Welcome to NC Eats, an online resource for the history of food and eating in North Carolina. This website is designed for students–both young and old–to explore primary and secondary sources related to the revolution in eating that occurred in the United States and North Carolina between the 1910s and 1960s.
During this half-century-long period, Americans radically changed their relationship to food: nutrition became a matter of scientifically balanced diets designed by nutrition specialists; scientific developments allowed for industrial production of foods that were once grown locally or even in the family backyard; advances in preservation allowed far-away foods like pineapples and grapefruits to be shipped to supermarkets and bought by families in North Carolina; and the spread of kitchen appliances like electrical refrigerators, blenders, ovens, and freezers changed the role of women in the family. So, too, did eating preferences change.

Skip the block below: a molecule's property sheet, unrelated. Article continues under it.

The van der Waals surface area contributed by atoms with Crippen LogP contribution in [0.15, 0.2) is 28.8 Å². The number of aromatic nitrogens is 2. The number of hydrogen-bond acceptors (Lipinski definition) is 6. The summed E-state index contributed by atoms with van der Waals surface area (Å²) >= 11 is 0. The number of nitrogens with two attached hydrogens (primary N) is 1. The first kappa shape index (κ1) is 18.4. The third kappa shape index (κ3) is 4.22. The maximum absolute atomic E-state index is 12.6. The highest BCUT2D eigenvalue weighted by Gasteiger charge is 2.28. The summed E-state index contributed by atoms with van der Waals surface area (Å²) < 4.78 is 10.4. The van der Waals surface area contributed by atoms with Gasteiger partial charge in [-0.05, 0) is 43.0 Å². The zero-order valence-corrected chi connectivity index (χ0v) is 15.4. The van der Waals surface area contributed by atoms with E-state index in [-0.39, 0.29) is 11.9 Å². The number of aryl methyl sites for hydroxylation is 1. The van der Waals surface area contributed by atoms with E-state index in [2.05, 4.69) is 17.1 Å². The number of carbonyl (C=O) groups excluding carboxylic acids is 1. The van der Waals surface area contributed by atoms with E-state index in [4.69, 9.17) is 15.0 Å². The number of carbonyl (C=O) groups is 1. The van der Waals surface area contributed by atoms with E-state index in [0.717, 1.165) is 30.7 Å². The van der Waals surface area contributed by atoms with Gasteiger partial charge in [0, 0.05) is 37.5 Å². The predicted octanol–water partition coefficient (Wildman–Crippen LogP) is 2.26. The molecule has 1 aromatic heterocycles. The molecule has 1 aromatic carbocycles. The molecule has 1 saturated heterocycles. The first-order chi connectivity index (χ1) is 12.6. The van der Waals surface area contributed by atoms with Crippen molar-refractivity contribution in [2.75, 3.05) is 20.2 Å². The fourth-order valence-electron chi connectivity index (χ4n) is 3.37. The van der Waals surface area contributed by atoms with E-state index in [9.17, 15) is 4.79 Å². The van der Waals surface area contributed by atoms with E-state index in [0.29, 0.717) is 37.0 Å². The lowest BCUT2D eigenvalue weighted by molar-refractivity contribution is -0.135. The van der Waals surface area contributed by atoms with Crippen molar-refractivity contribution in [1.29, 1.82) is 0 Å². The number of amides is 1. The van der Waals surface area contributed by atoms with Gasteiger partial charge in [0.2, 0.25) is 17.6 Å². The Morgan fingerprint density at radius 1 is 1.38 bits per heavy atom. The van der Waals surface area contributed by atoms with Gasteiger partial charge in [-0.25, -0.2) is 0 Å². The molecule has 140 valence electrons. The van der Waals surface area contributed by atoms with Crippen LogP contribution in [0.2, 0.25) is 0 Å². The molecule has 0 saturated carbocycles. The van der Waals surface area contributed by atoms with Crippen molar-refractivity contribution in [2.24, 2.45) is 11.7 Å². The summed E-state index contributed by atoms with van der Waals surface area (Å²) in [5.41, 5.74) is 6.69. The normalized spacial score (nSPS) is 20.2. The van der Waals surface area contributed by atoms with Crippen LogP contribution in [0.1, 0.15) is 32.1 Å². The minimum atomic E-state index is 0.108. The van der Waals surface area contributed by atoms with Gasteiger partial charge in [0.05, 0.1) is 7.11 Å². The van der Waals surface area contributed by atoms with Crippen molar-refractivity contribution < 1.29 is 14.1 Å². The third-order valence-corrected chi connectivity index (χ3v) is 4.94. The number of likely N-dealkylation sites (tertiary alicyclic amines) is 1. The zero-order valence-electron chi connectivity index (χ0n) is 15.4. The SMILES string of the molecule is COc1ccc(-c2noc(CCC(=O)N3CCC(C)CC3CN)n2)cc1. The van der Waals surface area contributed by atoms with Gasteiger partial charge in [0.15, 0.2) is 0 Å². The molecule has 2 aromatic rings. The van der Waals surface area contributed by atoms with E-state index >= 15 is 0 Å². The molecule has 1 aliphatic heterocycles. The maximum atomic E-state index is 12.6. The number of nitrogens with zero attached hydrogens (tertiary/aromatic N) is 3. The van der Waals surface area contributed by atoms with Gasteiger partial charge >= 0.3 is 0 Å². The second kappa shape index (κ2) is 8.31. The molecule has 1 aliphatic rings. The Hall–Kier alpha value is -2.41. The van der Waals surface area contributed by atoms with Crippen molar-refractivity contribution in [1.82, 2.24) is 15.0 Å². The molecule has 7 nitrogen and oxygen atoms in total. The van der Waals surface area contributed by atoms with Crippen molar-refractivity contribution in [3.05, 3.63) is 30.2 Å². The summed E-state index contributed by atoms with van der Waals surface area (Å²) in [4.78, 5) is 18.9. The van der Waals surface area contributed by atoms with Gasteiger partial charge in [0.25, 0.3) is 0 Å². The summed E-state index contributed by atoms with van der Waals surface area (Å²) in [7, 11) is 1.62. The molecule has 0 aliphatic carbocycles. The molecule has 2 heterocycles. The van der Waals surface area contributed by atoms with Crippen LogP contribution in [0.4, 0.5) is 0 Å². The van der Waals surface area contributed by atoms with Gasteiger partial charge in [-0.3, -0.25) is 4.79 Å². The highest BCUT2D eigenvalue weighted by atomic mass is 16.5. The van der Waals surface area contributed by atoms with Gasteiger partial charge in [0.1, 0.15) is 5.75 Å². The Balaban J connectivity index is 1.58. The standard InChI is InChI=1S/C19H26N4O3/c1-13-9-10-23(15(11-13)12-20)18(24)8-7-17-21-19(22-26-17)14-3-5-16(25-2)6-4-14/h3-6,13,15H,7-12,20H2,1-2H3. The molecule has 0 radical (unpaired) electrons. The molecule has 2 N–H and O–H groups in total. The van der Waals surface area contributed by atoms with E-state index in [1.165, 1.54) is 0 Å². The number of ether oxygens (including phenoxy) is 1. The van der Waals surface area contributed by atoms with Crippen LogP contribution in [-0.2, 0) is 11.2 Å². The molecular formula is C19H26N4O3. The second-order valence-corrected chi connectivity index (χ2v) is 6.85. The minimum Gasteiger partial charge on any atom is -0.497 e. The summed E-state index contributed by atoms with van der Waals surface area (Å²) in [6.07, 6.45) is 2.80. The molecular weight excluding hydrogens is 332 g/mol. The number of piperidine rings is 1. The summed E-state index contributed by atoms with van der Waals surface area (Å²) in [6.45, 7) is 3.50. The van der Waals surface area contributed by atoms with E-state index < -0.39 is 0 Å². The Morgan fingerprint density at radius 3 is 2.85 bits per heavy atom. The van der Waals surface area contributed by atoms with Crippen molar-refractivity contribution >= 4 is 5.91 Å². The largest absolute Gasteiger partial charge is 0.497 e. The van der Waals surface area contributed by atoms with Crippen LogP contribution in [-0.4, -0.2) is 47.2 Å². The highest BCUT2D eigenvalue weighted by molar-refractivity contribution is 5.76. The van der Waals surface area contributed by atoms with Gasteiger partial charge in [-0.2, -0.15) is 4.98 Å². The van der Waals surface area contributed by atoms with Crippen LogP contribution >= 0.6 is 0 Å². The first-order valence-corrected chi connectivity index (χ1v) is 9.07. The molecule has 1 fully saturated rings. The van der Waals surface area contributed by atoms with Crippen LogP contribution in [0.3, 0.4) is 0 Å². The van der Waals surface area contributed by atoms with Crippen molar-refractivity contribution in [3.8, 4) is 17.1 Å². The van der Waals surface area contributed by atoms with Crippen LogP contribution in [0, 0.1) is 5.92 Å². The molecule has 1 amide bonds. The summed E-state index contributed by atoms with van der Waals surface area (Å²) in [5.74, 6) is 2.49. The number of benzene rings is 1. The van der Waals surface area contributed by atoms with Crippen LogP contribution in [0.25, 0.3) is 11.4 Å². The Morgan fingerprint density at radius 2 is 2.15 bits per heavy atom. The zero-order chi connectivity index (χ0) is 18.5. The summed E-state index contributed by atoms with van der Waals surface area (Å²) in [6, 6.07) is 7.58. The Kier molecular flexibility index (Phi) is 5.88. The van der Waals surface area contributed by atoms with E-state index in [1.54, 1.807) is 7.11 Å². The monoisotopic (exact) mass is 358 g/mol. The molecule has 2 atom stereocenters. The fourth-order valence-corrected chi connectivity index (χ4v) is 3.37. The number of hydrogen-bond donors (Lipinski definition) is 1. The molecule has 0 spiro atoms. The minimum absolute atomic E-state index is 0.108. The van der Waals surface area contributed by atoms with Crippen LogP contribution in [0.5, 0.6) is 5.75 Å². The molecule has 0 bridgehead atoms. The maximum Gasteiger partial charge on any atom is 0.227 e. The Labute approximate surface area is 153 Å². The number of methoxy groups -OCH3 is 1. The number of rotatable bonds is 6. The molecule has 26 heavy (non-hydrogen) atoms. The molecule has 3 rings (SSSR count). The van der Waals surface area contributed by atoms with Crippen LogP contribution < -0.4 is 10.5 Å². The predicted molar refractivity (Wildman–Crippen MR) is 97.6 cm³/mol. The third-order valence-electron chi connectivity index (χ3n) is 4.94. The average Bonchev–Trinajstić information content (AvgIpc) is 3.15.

One look at old recipes for foods like “Jell-O horseradish relish” or “jellied ham in ring” show just how much has changed since the days when peanut butter and mayonnaise were delicacies of the upper class.